Tuesday, December 27, 2011
Dar Williams at the Bell House Brooklyn
Dar Williams is one of the most prolific folk singers in the American popular/folk market. A longtime favorite of mine, she never takes the easy road and has been rewarded for it with loyal followers and ardent supporters. Williams has taken a long and tumultuous journey for her turn in the spotlight. In early November 2011 I was fortunate enough to be able to interview her and we spoke at great length about many things. She told me of the choices she has made, the road less traveled, her devotion to and from her fans, and even her struggles with depression.
But on this night after Christmas 2011, out in what appeared to be some of the less traveled spaces in Brooklyn, there was nothing but positive energy in the room. For those loyal enough to cross over 4th Avenue and head out to this vacant industrial area, you were rewarded. The Bell House was the space and Dar was here to spread her gospel according to her acoustic strumming. By the time Williams hit the stage the energy had reached its own organically mellow vibe.
The setup of the room we were in at The Bell House really took me back to my mid-90's ska infatuation as these shows were always invariably in stone floored former warehouse spaces. The Bell House had a small stage elevated maybe four feet with microphones, musical instruments, floor spotlights, and tangled cords. The connection with the audience and the performers was immediate though; audience could quite literally reach out and touch the performers from the floor.
That said the seating at The Bell House was not really any seating at all. Audience stood and before things got going in a large section of the floor simply sat around in cross-legged clusters of 2-10.
I stood off to one side and took in the whole of the space. Audience formed an ever-growing semicircle around the front of the stage. At the apex of Williams set there were maybe 250-300 people in the crowd. Above the stage there was cross paneled frontage, crossing wood beams which ran the length of the room, and a buffalo image on a six foot semi-circle. On the other end of the space from where I was sitting there was a bar. Towards the rear of the room there was also an elevated portion which had a few tables and chairs. Hanging above were two ghostly chandeliers which cast their glow on the crowd.
The evening started out energetically enough with Pearl and the Beard. They were a trio of two girls on standup bass and a snare and tom-tom drum and a guy with a beard who played acoustic and electric guitar. All three musicians also sang.
I had never heard these three perform before and while their energy started off toe tapping enough; they quickly reached back towards indulgent world music melodrama. I felt like I was listening to 8 ½ Souvenirs meets Fleet Foxes.
A couple of their songs involved an accordion player/violinist. One song in particular with the accordion was memorable. The standup bass player began doing some kind of a slap technique which punctuated the bleak waxing and waning of the accordionist.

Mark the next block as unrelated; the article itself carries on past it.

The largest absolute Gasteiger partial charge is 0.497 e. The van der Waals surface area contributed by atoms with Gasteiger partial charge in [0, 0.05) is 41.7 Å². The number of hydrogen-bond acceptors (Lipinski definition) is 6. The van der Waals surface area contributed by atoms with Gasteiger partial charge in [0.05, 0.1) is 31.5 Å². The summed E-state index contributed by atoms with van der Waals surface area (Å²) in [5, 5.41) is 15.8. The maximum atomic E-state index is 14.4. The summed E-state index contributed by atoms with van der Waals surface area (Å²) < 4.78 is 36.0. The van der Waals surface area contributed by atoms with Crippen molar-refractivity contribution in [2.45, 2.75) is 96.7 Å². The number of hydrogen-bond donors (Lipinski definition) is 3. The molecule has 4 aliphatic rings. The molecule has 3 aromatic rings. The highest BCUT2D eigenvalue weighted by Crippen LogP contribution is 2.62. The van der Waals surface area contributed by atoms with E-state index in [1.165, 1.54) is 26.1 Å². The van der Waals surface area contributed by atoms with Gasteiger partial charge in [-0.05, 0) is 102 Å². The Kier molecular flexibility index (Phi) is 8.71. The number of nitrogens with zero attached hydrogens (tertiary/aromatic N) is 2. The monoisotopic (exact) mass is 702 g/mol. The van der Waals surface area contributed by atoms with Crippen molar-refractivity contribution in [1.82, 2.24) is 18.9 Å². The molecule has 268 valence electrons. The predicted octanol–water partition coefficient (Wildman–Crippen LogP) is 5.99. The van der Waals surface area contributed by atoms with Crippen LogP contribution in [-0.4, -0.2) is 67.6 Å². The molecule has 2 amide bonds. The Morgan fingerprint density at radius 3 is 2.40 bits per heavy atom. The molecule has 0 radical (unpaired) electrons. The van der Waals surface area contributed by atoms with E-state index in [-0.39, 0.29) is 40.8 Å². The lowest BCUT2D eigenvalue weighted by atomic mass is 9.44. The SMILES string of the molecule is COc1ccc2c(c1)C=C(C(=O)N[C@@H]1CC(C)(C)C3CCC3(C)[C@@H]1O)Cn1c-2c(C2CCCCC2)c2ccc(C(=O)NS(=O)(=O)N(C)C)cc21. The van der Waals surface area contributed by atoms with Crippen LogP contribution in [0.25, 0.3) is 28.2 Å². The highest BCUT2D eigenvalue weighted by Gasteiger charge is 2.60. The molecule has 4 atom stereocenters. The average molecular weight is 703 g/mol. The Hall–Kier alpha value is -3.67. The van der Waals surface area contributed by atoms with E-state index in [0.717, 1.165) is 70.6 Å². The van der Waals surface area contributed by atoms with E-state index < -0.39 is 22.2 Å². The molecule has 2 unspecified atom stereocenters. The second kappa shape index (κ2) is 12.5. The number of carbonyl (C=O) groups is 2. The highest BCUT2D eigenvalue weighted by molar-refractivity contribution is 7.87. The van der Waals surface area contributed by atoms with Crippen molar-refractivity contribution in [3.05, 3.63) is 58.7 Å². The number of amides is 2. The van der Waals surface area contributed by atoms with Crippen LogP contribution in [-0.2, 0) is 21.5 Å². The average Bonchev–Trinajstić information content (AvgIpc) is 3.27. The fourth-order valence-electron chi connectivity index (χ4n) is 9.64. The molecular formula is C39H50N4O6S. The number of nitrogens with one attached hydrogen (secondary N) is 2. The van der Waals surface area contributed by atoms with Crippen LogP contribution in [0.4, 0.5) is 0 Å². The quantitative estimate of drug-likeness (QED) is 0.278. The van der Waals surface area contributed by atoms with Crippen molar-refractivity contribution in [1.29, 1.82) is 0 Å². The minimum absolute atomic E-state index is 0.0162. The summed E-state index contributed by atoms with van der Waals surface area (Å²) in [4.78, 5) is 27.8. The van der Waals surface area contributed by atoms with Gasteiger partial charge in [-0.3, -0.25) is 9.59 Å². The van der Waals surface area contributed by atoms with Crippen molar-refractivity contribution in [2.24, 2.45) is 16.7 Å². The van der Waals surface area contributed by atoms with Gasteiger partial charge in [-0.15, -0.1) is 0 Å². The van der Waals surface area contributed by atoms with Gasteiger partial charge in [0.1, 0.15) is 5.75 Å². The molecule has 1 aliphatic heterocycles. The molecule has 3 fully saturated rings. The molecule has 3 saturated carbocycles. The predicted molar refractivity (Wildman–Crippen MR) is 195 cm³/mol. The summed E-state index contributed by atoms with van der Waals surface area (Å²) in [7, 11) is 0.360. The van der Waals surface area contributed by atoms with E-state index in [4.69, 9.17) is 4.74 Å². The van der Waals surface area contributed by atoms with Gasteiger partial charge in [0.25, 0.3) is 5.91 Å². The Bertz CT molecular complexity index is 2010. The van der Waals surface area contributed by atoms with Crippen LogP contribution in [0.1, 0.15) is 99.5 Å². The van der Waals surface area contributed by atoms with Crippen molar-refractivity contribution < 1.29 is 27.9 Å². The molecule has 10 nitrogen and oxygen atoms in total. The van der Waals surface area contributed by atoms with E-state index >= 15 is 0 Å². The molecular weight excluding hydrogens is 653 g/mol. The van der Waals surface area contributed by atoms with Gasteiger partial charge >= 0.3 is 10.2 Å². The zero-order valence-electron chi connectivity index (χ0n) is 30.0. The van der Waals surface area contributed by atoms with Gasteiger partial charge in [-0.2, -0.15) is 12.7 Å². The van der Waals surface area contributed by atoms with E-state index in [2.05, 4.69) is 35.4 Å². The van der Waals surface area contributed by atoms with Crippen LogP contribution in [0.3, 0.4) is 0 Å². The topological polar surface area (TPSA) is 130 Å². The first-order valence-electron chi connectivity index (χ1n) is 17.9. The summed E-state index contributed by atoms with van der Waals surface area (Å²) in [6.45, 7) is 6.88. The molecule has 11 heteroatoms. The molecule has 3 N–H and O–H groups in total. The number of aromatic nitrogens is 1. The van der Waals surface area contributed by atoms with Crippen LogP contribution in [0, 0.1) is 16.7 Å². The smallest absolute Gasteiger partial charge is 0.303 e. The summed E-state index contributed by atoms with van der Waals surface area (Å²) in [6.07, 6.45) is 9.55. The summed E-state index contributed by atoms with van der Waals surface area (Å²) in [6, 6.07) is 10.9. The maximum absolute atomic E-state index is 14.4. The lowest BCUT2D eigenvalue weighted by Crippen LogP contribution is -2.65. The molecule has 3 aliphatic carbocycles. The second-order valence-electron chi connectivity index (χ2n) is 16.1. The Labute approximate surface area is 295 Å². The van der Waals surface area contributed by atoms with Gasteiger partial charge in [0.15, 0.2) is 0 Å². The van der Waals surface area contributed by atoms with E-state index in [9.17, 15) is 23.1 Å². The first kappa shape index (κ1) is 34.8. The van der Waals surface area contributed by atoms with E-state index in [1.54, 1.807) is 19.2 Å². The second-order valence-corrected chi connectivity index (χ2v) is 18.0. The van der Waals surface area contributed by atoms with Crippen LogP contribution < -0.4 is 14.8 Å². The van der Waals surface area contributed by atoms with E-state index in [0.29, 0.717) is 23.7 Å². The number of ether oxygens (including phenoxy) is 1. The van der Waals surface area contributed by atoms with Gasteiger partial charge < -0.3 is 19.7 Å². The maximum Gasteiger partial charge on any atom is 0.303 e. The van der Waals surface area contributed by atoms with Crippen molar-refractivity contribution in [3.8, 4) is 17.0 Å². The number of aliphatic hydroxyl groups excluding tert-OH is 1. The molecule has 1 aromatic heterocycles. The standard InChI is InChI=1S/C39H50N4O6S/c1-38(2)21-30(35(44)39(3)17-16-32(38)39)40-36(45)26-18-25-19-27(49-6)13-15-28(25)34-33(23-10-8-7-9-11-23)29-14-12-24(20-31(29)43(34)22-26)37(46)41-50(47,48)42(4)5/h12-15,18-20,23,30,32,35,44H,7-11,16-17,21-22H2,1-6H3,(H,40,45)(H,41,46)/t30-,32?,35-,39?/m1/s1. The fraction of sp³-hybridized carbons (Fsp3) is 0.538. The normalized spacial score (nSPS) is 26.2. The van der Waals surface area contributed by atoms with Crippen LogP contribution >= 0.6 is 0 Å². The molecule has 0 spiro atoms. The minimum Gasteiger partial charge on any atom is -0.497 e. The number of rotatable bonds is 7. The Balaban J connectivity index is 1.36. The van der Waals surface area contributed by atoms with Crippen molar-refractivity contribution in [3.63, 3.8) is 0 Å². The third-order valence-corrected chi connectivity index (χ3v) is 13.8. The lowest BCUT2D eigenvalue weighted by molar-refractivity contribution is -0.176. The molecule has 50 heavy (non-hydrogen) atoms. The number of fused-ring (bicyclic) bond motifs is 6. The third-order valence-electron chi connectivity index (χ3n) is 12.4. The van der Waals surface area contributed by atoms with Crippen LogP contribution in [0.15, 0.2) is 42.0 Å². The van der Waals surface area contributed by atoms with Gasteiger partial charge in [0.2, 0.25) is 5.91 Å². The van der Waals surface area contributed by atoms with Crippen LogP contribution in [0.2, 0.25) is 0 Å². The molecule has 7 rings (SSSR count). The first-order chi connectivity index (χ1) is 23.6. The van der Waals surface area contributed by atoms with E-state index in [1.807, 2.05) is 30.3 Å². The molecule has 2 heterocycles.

If I were going out to see Pearl and the Beard, I may have been satisfied with their set (they also came on later and played with Dar) though for an opening act who didn't even begin their set for a full 10 minutes later than the shows scheduled starting time, their set was two or three songs too long.
When Dar finally came out onstage, she looked great. She was dressed in black leggings, black boots, and a short sleeved blouse peppered with sparkly glitter. She hustled onstage and seemed almost out of breath. She began the set with 5 boroughs favorite "Spring Street."
She right away began telling the stories that we all love her for. Her cadence was rhythmic and breathy and familiar. Before the second song she spoke of her own "very folkie songs which come back to this world." She then gave a particularly tender and poignant reading of "The Beauty of the Rain."
For those who have seen Dar before (which was most everyone at The Bell House) her command of the room was a controlled chaos which was very admirable. Rather than dictating from her bully pulpit her set seemed more like a conversation. While she did have an open notebook with what was presumably her set list, she seemed satisfied to let the audiences sway have their say.
Before bringing out Pearl and the Beard she spoke about her choice to sign with an indie label (Razor and Tie), her connection with her husband, her alumnus Wesleyan (and how 100% of her graduating class moved to Brooklyn), and her decision to write her forthcoming album based on Greek mythology.
Some more tunes from her set included "The Easy Way, "Buzzer," old-favorite "The Babysitters Here," and her newest song "Crystal Creek."
Unfortunately for me I don't live in Brooklyn so the pressing need to wake up tomorrow prevented me from enjoying all of what Dar had to offer tonight. But the whole of the evening was a satisfying enough engagement and was an enjoyable end-cap to an exhausting Christmas weekend. The Bell House is a space which I will definitely return to. Stay tuned for whatever's next from our favorite flummoxed folkie; check out her Facebook page for all the latest news that's fit to print.